Several years ago, the IRS issued its “Taxpayer Bill of Rights.” These spell out the minimum standard of service that you should expect from your dealings with the IRS (after all, the S in IRS is for, well, Service.)
To quickly summarize, the “Taxpayer Bill of Rights,” as published by the IRS, are as follows:
- The right to be informed. You are entitled to clear explanations of laws and to be informed about IRS decisions on your tax matters.
- The right to quality service. You should expect prompt, courteous, and professional service.
- The right to pay no more than the correct amount of tax. You should pay only the amount you owe and all payments should be applied properly.
- The right to challenge the IRS’ position and be heard. The IRS will consider your timely objections and documentation promptly and fairly.
- The right to appeal an IRS decision in an independent forum. Administrative appeals and court actions are available as remedies.
- The right to finality. You have the right to know when an audit has concluded, as well as the maximum amount of time for the government to audit or collect tax on a particular tax year.
- The right to privacy. IRS inquiries, examinations, and enforcement actions should be no more intrusive than necessary.
- The right to confidentiality. Information provided to the IRS will not be disclosed unless authorized by the taxpayer or required under law.
- The right to retain representation. You have the right to have a professional of your choice to deal with the IRS for you.
- The right to a fair and just tax system. The government should consider other facts and circumstances that affect your tax liability, ability to pay, or ability to provide information.
I would suggest that these “official” rights are a great idea, but they are really too conceptual and aspirational. They mean well, but these times require more specific rights that attempt to address the problems that taxpayers are having with our tax system.
Milton’s suggestions for the “Taxpayer Bill of Rights,” written by a taxpayer for taxpayers:
- The right to a prompt response to your inquiries. You should not have to wait 90 days or more for them to acknowledge and respond to your letter, particularly when they may proceed with audit or collection actions that do not take your response into consideration.
- The right to know what the rules are for that year before the year begins. Too many tax rules are decided at the end of the year, retroactive to the beginning of the year. A few times, it has been retroactive to the beginning of the prior year! This election year of 2014 is likely to be no different, with legislators wanting to wait until after the November elections to push needed tax bills through. You would not play a new board game without knowing the rules first – why should paying taxes be different?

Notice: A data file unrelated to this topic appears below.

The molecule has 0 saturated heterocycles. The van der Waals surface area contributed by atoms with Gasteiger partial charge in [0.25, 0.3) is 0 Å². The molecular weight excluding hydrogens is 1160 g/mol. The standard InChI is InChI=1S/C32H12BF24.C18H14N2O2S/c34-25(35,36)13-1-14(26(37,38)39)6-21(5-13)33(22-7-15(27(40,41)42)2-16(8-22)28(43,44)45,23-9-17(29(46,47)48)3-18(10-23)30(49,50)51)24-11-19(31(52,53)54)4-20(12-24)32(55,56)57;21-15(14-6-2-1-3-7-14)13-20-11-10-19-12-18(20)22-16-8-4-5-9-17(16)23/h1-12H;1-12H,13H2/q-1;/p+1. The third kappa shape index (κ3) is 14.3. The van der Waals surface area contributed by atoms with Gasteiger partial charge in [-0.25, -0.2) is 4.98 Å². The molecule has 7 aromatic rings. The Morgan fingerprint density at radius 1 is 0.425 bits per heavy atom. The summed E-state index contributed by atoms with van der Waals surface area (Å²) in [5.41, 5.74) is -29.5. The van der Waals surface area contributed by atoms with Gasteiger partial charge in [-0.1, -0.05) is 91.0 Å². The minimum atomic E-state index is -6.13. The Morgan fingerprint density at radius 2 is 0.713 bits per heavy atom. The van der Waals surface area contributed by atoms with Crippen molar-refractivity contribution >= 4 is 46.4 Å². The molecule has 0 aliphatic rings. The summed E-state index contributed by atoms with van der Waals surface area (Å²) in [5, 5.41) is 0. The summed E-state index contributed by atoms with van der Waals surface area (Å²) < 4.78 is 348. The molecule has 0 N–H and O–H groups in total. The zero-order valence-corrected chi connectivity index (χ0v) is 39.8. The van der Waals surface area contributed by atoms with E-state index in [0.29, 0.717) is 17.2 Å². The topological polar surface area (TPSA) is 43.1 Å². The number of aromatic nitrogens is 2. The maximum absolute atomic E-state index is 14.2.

- The right to a simpler tax code with fewer rules and still fewer exceptions. The rules are just too darn complex and fewer taxpayers should require a CPA’s assistance for basic tax issues.
- The right to hold our tax agencies to the same standards of behavior and accountability as to which they hold us. If I told an IRS auditor that I cannot get the information because the computer crashed and it could not be saved, do you think they would accept my explanation and drop the matter?
- The right to greater year-to-year consistency in tax rules. Some tax law changes are quite significant from year-to-year and taxpayers should not need to consult a scorecard from their accountant on every financial decision.
- The right to be able to rely on IRS guidance and responses, whether verbal, in publications, or on their web site. If they tell us that something is so, we should be able to count on it – even if they are wrong.
- The right for consistent application of laws, regulations, and rulings. Whether an item is income should be a uniform answer, and it should not matter whether you are a corporation, partnership, LLC, trust, or individual taxpayer.
- The right to speak to a real person on the phone in less than 30 minutes. No one wants to, and should not have to, spend all afternoon on hold.
- The right to a business fiscal year end if it makes economic sense for my business. I realize this is already technically available, but the test hurdles are just too high to be practical. Right now, only the most bizarre fact patterns can make it work.
- Here’s a technical but important one – the right to a conclusive determination of whether a working arrangement is that of an employee or an independent contractor. Perhaps publish an IRS form where both parties sign, agreeing to the form of the arrangement, and file the form with the IRS. This would provide protection against retroactive government changes to the arrangement. The government could change the arrangement if it is clearly wrong, but not for past years if the form was properly filed.
How about a set of tax rights that actually works for us? After all, it is our government. I look forward to your comments.